Note that for the push service URL you can use the path /iotmms to refer to the route entry in the neo-app.json which then makes use of the access data as configured in the SCP destination.

For the message to be transmitted with the push service note the semantics of the parameters:
"method": "ws" stands for websocket and causes the push service to pass on the actual message to the device via websocket.
For the messageType you need to specify the ID of your TO_COZMO message.
The action code value “1” is chosen arbitrarily – we will need this value in a moment when we code the corresponding action handler on Python side.

Cozmo.controller.js enhancements:

onMoveFork: function() {
	var pushServiceUrl = "/iotmms/v1/api/http/push/<technical_ID_of_your_COZMO_device>";
	var messageObject = {
		"sender": "IoT application",
		"method": "ws",
		"messageType": "<technical_ID_of_your_TO_COZMO_message>",
		"messages": [{
			"ACTION": "1"

	var successHandler = function(oData, textStatus, jqXHR) {"Success");

	this.doHttp("POST", pushServiceUrl, messageObject, successHandler);


Checkpoint: When you now run the UI5 application you should see the “Move fork” button on your page

When you push the button you will probably see one of the following messages:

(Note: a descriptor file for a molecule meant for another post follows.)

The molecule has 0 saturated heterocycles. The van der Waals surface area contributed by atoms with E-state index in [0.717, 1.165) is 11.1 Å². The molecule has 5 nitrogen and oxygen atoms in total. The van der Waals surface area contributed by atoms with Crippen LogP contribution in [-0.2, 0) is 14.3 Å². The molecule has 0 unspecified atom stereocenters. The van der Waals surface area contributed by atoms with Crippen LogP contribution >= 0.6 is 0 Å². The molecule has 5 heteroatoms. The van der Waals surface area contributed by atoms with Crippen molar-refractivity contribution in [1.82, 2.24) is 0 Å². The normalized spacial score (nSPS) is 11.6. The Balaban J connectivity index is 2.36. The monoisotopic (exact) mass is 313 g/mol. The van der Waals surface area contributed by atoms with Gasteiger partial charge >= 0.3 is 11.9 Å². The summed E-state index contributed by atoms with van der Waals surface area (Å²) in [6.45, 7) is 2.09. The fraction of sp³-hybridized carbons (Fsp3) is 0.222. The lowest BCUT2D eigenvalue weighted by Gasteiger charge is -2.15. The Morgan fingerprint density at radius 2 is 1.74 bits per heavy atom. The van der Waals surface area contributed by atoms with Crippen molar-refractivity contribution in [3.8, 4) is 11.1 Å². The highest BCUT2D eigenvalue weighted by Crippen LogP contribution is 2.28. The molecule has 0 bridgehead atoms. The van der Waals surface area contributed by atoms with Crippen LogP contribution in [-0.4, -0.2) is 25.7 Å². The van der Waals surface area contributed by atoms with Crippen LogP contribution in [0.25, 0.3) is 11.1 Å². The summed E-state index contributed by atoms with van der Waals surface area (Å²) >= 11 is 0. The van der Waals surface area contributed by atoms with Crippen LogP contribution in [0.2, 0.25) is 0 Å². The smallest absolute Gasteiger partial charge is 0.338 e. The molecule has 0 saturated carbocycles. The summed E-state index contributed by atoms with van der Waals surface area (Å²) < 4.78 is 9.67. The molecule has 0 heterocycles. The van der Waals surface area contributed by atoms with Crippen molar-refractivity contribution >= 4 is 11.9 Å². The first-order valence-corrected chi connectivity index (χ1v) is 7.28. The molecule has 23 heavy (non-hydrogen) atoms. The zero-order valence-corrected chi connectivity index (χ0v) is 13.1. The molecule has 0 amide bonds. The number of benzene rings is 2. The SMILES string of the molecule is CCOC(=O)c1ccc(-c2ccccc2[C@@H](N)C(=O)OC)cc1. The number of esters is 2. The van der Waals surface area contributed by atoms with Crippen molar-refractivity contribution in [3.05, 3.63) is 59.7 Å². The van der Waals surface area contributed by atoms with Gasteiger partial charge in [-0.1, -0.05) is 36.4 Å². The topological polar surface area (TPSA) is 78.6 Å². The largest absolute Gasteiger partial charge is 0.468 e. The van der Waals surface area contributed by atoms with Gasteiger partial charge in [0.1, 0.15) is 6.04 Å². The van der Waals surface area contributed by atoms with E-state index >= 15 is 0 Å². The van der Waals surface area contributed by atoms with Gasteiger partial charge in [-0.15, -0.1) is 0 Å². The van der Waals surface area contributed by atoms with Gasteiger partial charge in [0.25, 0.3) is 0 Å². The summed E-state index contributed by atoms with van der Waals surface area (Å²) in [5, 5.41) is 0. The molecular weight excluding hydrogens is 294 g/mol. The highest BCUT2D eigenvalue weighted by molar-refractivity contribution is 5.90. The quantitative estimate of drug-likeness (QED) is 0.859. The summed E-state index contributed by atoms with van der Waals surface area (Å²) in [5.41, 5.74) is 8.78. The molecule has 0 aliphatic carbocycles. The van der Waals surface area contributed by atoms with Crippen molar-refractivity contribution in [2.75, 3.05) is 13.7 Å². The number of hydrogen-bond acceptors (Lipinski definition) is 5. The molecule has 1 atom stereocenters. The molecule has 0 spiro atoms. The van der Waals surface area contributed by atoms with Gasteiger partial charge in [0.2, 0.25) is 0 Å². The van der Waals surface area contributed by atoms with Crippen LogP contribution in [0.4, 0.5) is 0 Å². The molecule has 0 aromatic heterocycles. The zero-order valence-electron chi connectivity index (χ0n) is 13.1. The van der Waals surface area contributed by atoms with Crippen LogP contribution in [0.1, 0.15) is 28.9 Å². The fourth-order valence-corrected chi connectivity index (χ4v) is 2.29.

In case of 503 it might help to restart the app or the deploy your app to the SAP Cloud Platform (via context menu in the navigation tree of the Web IDE).
In case of 410 you need to start your Python cozmo_controller – otherwise there is no one to receive your pushed message.
In case of “Success” you are ready for the final implementation step!

Adapting the robot controller to react

The last piece we need to implement is the on_message method of the Python cozmo_controller. This is where the pushed messages are supplied via the websocket. To handle the action message of the fork button we parse the incoming message and trigger the robot fork movement which is neatly encapsulated by the Cozmo API.

Enhance your with some coding like the following:

import json

def on_message(ws, message):
    data = json.loads(message)
    action = data["messages"][0]["ACTION"]
    if action == "1":
        cozmo_instance.set_lift_height(1.0, in_parallel=True)
        cozmo_instance.set_lift_height(0.0, in_parallel=True)

Testing time!

When you now restart your Python Cozmo controller and push the button in your UI5 app you should now see some fork movement going on.

Congratulations for making it all the way up to here!

You now have a basic setup running allowing you to control the robot locally, collect its data and trigger robot actions remotely.

Now it’s time for your own creativity and to transform this plain robot story into something more meaningful. Having all tools available now let the little robot do more interesting things than driving in squares and lifting its fork. To get you inspired part 3 of the blog series shows how to implement remote inspection as a more sophisticated example.

Feel free to share your ideas and outcomes with us in the comments!

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1 Comment

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  1. Denis Rasulev

    Hi, Nadine,
    Thanks again for your great presentation at #WeAreDevelopers 2017 in Vienna, Austria 🙂
    Reading your blog and getting some inspiration from it. Thought that you may like this video 🙂